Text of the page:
dlibrary.acu.edu.auresearchcelThesis_20Construc by yurtgc548

VIEWS: 14 PAGES: 16

									School of Educational Leadership



  Thesis Construction
         An Overview


                by
    A/Professor Denis McLaughlin
Right from the beginning of the course,
it is smart to have your academic efforts
focused on the generation of a thesis.

The thesis is:

• a balanced, carefully crafted,

• logical and cogent argument,

•which contains and is developed from your
own research

• and the acknowledged research of others.
This     sophisticated  and     elaborated
argument that constitutes a thesis must be
carefully structured.


The diagram in the next slide illustrates
what is the basic structure for many
doctoral theses.


There are variations but this essential
scaffolding is generally clear in most
theses.
                            Traditional Structure of a Thesis

Chapter 1      Chapter 2       Chapter 3    Chapter 4    Chapter 5    Chapter 6

Introduction   Literature      Methods      Results      Discussion   Conclusion
               Review                                    of results
Year One                                   Year Two                     Year Three +
(units 1 & 2)                              (units 3 & 4)

           Literature (Ch 3)


Research           Problem     Questions   Design          Data         Data           Answer
area                                                       collection   analysis       questions
(unit 1)           (unit 1)    (unit 1)    (unit 3)        (Ch 5)       (Ch 5)         (Ch 6)
(Ch 1)             (Ch 1)      (Ch 1)      (Ch 4)


           Context
           (unit 1 Ch 2)


Pre-empirical stage                        Empirical stage
Chapter 1 and Chapter 6 balance one another


  Chapter 1 sets the scene by


  • Briefly and clearly presenting the research
    problem, its importance and how the
    research may be undertaken.

  • Explaining its importance.

  • Indicating the way the problem will be
    addressed through research.
Chapter 6:

summarises the whole research,


•answers the research questions


•provides   conclusions   to   the   research
problem


•offers  recommendations       to    enhance
theory and improve practice
Chapter 2 and Chapter 5 balance one another


  Chapter 2 introduces the major voices in
  the world of scholarship,
  who have something to offer in the
  conversation concerning your research
  problem.
  You refer to the literature reviewed in
  Chapter 2 in writing your Chapter 5,
  in which you try to interpret your results
  within the broader scholarly conversation.
Chapter 3 and Chapter 4 balance one another


  Chapter 3 explains    and   justifies   your
  research design,
  which generates specific results, that are
  presented     (with    minimum    possible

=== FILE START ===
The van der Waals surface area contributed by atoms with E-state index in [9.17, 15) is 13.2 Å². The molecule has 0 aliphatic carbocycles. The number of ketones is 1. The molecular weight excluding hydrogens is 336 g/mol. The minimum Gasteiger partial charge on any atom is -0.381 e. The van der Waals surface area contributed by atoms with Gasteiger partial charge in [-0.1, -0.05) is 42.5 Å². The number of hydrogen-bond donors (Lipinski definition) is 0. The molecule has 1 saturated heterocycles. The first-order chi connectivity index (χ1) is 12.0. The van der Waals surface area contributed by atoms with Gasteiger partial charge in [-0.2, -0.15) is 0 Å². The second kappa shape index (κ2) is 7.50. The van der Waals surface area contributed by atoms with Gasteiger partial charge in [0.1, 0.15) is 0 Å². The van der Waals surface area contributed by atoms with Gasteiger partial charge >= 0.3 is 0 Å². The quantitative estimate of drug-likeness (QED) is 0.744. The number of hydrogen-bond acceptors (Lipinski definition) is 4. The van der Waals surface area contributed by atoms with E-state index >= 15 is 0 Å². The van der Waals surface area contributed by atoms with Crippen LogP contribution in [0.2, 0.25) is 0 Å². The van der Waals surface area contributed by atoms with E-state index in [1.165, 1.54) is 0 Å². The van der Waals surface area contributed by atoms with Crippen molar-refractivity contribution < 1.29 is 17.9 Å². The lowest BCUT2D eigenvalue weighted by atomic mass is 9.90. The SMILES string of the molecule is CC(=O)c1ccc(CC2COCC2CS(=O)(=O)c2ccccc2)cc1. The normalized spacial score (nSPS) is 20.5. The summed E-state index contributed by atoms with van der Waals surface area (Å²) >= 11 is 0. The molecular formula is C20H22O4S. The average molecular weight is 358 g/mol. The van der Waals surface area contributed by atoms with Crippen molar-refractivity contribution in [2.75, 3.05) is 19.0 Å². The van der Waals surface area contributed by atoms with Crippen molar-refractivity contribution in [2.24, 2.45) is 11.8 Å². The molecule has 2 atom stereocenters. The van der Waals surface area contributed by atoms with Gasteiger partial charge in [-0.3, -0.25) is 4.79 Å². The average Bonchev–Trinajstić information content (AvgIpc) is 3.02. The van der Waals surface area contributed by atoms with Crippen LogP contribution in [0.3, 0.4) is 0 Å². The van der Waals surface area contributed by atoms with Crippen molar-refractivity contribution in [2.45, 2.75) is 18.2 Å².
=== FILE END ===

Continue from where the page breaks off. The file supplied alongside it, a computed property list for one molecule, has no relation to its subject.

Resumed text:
interpretation) in Chapter 4.
                Summary


This particular model is the traditional
model based on the scientific (positivist)
method.
This    approach       uses     predominantly
quantitative (statistical) research methods.
Within the last 15 years fewer and fewer
educational doctorates have been based in
the positivist paradigm.
VARIATIONS SUITED TO QUALITATIVE STUDENTS



  Now     most    education      theses    use
  predominantly      qualitative      research
  methods (interviews, observation etc) and
  so an adaptation of the model has evolved.
        Structure often used in qualitative theses
Chapter 1   Chapter 2   Chapter 3    Chapter 4   Chapter 5      Chapter 6

Research    Research    Literature   Research    Presentation   Synthesis &
Problem     Context     Review       Design      & Discussion   Conclusions
Defined                                          of Results
The main differences between Figure 1 and
Figure 2 are in Chapters 2 and 5.
Chapter 2

 A context chapter is     almost always needed
 because:
 an explanation      of   the   context   “thick
 description”
 provides peculiar insights and explanations
 for your results
 that the literature review cannot do.
Chapter 5

This chapter combines presentation and
discussion of results.
In qualitative research, it is appropriate to
present and then to explain the data.
Separate   chapters  are    particularly
appropriate when statistical data are
predominant.
Likewise it is also appropriate when
qualitative data is presented from an
“instrument” perspective.
Sometimes your study might invite an
additional theoretical framework chapter..


This is because you have justified that your
study can only be understood from a
particular theory perspective.


This is essential for a PhD thesis because
its priority is a contribution to theory.
           CHAPTER SEQUENCE
•   Ch 1   Problem Defined
•   Ch 2   Context of the Study
•   Ch 3   Theoretical Framework (not usual for EdD)
•   Ch 4   Literature Review
•   Ch 5   Research Design
•   Ch 6   Presentation of results
•   Ch 7   Discussion (often in qual studies Ch 6 & 7 combined)
•   Ch 8   Conclusions & Recommendations

								
To top